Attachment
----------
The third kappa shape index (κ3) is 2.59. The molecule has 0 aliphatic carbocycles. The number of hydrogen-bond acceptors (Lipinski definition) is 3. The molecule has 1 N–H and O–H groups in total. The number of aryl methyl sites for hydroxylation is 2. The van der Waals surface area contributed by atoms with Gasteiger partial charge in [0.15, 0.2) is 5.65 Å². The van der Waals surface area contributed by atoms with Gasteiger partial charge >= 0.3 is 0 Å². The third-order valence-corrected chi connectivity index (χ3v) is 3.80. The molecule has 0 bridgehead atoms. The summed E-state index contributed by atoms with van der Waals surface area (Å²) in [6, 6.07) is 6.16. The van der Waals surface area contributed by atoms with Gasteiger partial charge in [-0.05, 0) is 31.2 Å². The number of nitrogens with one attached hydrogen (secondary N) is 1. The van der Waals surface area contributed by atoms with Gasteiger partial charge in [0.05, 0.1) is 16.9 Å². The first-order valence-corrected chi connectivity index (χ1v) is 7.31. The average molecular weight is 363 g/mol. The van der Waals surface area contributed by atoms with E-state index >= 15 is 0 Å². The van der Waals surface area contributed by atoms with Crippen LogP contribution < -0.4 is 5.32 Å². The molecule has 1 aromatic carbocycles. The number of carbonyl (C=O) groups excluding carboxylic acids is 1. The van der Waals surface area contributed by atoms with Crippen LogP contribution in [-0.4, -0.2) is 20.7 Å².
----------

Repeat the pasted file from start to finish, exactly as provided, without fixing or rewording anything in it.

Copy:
The third kappa shape index (κ3) is 2.59. The molecule has 0 aliphatic carbocycles. The number of hydrogen-bond acceptors (Lipinski definition) is 3. The molecule has 1 N–H and O–H groups in total. The number of aryl methyl sites for hydroxylation is 2. The van der Waals surface area contributed by atoms with Gasteiger partial charge in [0.15, 0.2) is 5.65 Å². The van der Waals surface area contributed by atoms with Gasteiger partial charge >= 0.3 is 0 Å². The third-order valence-corrected chi connectivity index (χ3v) is 3.80. The molecule has 0 bridgehead atoms. The summed E-state index contributed by atoms with van der Waals surface area (Å²) in [6, 6.07) is 6.16. The van der Waals surface area contributed by atoms with Gasteiger partial charge in [-0.05, 0) is 31.2 Å². The number of nitrogens with one attached hydrogen (secondary N) is 1. The van der Waals surface area contributed by atoms with Gasteiger partial charge in [0.05, 0.1) is 16.9 Å². The first-order valence-corrected chi connectivity index (χ1v) is 7.31. The average molecular weight is 363 g/mol. The van der Waals surface area contributed by atoms with E-state index >= 15 is 0 Å². The van der Waals surface area contributed by atoms with Crippen LogP contribution < -0.4 is 5.32 Å². The molecule has 1 aromatic carbocycles. The number of carbonyl (C=O) groups excluding carboxylic acids is 1. The van der Waals surface area contributed by atoms with Crippen LogP contribution in [-0.4, -0.2) is 20.7 Å².